For x=y_t, I get the figures not similar as Figure 1 and 3. For Figure 3, it has a dent at freq=0, there may be a division by zero, do I need to fix it manually?    1. Chad Spooner says:

You are almost there.

1. If you use MATLAB’s filter.m to do the frequency smoothing, you must compensate for the filter delay. That is why your rectangle is shifted with respect to mine.

2. You should apply fftshift.m before you do the smoothing, not after. In fact, apply it just after computing the FFT. That will remove your null at f=0.

1. Mimi says:

That helps. Now I understand what you mentioned about the shifting of X(f) and then multiplying.

2. Mimi says:

I got the two different implementation for the SCF and the output.
—————————————————————
The first implementation is FT[x(t)*exp(-j*2*pi*alpha/2*t)] * conj{FT[x(t)*exp(j*2*pi*alpha/2*t)]}. I am not sure why the non conjugate SCF is upside down and the conjugate SCF is not working at all.

x=y_t;
% x=exp(sqrt(-1)*2*pi*0.05*t); %single tone of frequency 0.05

alpha=0.2;

for pow=13:20
x1=x(1:2^pow).*exp(-sqrt(-1)*2*pi*alpha/2.*[1:2^pow]); % For T=2^13 to T^20
x2=x(1:2^pow).*exp(sqrt(-1)*2*pi*alpha/2.*[1:2^pow]);
x1_FT=fft(x1);
x1_FT=fftshift(x1_FT);
x2_FT=fft(x2);
x2_FT=fftshift(x2_FT);
cyclic_PSD = -x1_FT .* conj(x2_FT);
cyclic_PSD = cyclic_PSD /(length(cyclic_PSD));
G_f=ones(1,round(length(cyclic_PSD)/50));
G_f=G_f/length(G_f);
cyclic_PSD_smoothed=conv(cyclic_PSD,G_f,’same’);
axis_freq=(-length(cyclic_PSD)/2+1:length(cyclic_PSD)/2)/(length(cyclic_PSD));
figure(1);plot(axis_freq,(cyclic_PSD));hold on;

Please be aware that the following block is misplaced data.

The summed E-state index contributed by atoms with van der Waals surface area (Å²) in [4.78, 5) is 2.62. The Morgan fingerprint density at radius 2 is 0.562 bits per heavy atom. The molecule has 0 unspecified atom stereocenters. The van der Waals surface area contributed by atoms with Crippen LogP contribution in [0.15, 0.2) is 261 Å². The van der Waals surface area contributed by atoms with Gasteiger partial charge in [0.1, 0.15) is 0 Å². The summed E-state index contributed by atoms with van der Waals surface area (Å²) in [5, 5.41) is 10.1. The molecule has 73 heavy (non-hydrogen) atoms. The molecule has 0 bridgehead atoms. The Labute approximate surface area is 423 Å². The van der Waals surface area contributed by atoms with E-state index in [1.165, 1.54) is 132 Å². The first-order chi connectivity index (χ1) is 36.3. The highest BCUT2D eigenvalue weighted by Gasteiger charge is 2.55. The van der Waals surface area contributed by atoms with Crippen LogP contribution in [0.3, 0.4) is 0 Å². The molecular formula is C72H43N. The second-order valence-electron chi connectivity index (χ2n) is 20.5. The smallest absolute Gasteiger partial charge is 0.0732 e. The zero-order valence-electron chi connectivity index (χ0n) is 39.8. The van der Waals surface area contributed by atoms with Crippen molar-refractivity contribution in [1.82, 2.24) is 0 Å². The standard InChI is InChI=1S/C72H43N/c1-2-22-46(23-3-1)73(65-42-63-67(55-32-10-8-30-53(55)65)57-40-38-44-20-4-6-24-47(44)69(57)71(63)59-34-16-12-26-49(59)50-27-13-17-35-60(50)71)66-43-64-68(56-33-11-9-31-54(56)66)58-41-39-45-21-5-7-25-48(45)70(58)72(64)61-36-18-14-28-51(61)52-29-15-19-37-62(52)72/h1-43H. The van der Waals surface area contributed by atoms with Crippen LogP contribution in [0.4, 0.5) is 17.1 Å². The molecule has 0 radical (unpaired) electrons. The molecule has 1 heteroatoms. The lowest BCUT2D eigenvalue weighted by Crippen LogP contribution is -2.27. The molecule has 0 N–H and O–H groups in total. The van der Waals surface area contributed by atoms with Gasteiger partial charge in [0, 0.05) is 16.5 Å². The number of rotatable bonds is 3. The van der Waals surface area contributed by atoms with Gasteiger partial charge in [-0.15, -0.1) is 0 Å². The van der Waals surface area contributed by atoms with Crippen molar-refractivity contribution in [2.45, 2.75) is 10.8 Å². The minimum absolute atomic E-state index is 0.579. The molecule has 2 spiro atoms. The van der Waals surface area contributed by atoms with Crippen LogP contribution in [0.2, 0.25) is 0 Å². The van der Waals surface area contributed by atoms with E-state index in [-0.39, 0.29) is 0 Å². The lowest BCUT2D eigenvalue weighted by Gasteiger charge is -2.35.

figure(2);plot(axis_freq,(cyclic_PSD_smoothed));hold on;
%——————————————————
conj_cyclic_PSD = x1_FT .* (x2_FT);
conj_cyclic_PSD = conj_cyclic_PSD /(length(conj_cyclic_PSD));
conj_cyclic_PSD_smoothed=conv(conj_cyclic_PSD,G_f,’same’);
figure(3);plot(axis_freq,(conj_cyclic_PSD));hold on;
figure(4);plot(axis_freq,(conj_cyclic_PSD_smoothed));hold on;
pause
end
—————————————————————————-
The second implementation is FT(x(t))=X(f). Then X(f+alfa/2).*conj(X(f-alfa/2)). This is not working at all.

x=y_t;
% x=exp(sqrt(-1)*2*pi*0.05*t); %single tone of frequency 0.05

Fs=1000000; % Sampling Frequency is 1 MHz
alpha=0.2*Fs;

for pow=13:20
x1=x(1:2^pow+alpha); % For T=2^13 to T^20
x_FT=fft(x1);
x_FT=fftshift(x_FT);

X_down_alfa_2=x_FT(1:2^pow);
X_up_alfa_2=x_FT(alpha+1:2^pow+alpha);
x_cyclic_FT = X_down_alfa_2 .* (X_up_alfa_2);
x_cyclic_FT = x_cyclic_FT /(length(x_cyclic_FT));
G_f=ones(1,round(length(x_cyclic_FT)/20));
G_f=G_f/length(G_f);
x_cyclic_FT_smoothed=conv(x_cyclic_FT,G_f,’same’);
axis_freq=(-length(x_cyclic_FT)/2+1:length(x_cyclic_FT)/2)/(length(x_cyclic_FT));
figure(1);plot(axis_freq,(x_cyclic_FT));hold on;
figure(2);plot(axis_freq,(x_cyclic_FT_smoothed));hold on;
pause
end

3. Chad Spooner says:

Your first method appears to work fine–you just need to plot the magnitude of the SCF estimates, so include ‘abs()’.

The second method has some problems. I don’t think you should add alpha to x in

x1=x(1:2^pow+alpha); % For T=2^13 to T^20

When you are attempting to shift the FFT output,

X_up_alfa_2=x_FT(alpha+1:2^pow+alpha);

you are shifting it with ‘alpha’, which you define in Hz as 0.2*Fs. You want to convert the shift into an equivalent number of FFT bins.